Broadband access in turn overlaps with a second issue, net neutrality. Like broadband access, it’s worth understanding how net neutrality affects work and planning. Net neutrality means that the Internet works like a roadway, the post office or phone service. Anyone can use them for the same prices and contracts, and where they are regulated, the regulations apply fairly and evenly. OK, so postal regulations subsidize certain kinds of mailings, including by nonprofits on the one hand and glossy catalog mailers on the other. Yet, so far as I know, there is no way for LL Bean to get different delivery guarantees or rates from what Lands End gets. We all take for granted postal service neutrality. 
 
When it comes to the Internet, many factors are at work at limiting net neutrality in the United States.  After several decades of the Internet, we may be coming to a crossroads where the companies that provide the infrastructure for transmitting may no longer offer the same services and pricing to all publishers of information. The opposite of net neutrality would mean that Verizon, say, could charge Netflix a surcharge to deliver multimedia at faster rates than consumers download from the Apple store. Or that the consumer would pay more for access to services who haven’t partnered with their Internet provider. Sounds like chaos? You bet. Over the summer, Verizon and “Don’t be Evil” Google surprised a lot of people by floating just those sort of ideas. They then amended them to say, OK, net neutrality over everything wired (cable and phone lines) but allow companies to make whatever deals they want for delivering content over wireless connections.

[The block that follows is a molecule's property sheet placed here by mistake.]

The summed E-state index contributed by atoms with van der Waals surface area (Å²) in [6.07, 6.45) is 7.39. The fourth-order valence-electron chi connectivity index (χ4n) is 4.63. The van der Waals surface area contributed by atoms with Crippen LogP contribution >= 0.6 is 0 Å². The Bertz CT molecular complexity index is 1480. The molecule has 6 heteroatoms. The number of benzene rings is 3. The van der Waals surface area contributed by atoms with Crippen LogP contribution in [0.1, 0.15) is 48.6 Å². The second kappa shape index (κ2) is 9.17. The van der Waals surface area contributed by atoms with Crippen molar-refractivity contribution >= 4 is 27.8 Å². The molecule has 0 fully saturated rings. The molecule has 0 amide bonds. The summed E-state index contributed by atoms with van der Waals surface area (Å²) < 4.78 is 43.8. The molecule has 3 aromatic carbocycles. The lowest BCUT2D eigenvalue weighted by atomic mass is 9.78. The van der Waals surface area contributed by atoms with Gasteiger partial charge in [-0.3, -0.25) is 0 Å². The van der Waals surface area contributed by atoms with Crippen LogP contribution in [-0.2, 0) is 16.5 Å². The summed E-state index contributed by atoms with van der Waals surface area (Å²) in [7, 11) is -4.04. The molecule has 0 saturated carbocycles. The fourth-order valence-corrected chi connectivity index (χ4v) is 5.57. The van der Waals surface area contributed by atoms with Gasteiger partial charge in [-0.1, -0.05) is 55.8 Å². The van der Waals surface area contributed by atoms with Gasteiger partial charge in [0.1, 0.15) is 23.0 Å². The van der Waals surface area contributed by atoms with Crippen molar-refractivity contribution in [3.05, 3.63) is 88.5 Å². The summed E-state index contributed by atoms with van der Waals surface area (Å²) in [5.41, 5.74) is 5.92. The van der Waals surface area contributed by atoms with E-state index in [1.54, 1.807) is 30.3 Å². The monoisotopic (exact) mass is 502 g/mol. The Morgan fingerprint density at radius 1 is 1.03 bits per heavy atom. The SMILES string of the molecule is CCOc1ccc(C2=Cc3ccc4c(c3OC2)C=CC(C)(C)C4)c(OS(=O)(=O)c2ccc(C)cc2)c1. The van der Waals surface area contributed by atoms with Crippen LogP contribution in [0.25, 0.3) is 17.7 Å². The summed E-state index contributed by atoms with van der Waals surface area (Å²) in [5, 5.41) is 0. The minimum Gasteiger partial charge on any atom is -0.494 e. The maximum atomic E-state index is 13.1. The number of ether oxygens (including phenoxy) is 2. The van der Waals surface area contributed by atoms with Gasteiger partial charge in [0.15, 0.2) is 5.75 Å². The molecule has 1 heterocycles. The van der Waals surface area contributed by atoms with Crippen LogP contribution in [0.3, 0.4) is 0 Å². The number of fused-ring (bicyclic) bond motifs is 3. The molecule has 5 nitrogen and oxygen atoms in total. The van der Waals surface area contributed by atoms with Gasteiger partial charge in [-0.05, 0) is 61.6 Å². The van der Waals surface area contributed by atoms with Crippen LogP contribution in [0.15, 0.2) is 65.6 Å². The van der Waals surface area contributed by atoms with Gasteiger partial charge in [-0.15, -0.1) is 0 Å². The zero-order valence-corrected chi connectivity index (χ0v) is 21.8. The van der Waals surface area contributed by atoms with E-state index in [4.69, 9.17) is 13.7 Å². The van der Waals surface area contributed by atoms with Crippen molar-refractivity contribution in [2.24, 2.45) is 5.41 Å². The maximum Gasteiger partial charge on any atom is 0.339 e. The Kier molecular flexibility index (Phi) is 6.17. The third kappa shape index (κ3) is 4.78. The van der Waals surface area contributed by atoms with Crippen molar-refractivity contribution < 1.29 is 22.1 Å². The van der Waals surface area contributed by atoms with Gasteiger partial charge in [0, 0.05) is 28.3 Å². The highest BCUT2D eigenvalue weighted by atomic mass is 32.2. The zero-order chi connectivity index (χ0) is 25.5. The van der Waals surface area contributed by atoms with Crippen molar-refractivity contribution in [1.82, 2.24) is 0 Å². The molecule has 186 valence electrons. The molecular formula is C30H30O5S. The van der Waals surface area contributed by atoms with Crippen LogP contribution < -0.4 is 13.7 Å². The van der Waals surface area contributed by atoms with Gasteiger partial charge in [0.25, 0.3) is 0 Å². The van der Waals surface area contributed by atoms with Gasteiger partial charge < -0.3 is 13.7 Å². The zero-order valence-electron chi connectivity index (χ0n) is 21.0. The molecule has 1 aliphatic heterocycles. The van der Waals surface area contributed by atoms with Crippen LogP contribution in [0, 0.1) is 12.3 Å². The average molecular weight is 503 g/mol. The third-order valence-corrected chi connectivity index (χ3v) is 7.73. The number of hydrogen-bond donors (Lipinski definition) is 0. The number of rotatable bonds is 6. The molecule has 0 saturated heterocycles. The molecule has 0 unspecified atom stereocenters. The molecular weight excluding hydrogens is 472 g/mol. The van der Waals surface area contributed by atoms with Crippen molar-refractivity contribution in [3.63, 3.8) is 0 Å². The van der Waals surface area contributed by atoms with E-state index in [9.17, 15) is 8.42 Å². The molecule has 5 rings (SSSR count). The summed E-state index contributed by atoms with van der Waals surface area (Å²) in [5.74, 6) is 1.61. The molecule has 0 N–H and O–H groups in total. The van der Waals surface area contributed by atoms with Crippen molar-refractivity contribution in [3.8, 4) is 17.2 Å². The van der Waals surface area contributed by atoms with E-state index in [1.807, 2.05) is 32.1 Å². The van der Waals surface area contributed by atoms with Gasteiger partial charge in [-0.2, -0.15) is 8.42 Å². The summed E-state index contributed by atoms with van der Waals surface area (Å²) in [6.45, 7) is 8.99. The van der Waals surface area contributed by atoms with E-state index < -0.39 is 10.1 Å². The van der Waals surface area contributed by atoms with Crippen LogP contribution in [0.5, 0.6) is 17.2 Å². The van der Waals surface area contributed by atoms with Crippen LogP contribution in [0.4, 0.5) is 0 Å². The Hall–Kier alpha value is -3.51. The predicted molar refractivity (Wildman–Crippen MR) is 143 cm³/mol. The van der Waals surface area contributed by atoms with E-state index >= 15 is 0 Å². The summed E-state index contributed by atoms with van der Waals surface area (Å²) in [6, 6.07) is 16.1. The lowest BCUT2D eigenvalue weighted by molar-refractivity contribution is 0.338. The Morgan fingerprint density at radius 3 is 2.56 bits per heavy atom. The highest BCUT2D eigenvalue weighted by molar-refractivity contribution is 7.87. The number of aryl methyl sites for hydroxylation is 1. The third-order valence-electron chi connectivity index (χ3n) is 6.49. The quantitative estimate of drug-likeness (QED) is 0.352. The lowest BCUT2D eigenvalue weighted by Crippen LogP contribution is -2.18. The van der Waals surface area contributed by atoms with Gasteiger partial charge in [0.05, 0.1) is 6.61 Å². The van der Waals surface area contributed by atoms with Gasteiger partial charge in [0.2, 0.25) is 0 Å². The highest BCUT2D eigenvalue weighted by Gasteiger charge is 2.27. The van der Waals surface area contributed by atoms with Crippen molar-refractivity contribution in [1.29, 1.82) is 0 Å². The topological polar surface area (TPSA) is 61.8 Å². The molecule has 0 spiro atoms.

Along with long time Internet advocacy groups such as freepress.net (http://www.freepress.net/media_issues/internet) , the Nonprofit Technology Network jumped in on this issue and urged public action in support of net neutrality: http://www.nten.org/blog/2010/08/12/net-neutrality-update-googleverizon-proposal
Check out this site (associated with freepress.net) for a clear youtube video for teaching people about net neutrality
 
 
 

Here too, we may be relieved to just know that compared to 10 years ago, we have access, and things tend to get through, so worry about more pressing issues. It matters or will matter in a lot of ways, even for small organizations.  Heading toward a place where broadband access in the United States expands more through private corporate deals rather than general pressure or regulation will mean that the US will likely continue to fall behind the rest of the world in communications. That is, we don’t want eroding net neutrality to become the cable, DSL and wireless providers response to relative slippage in service.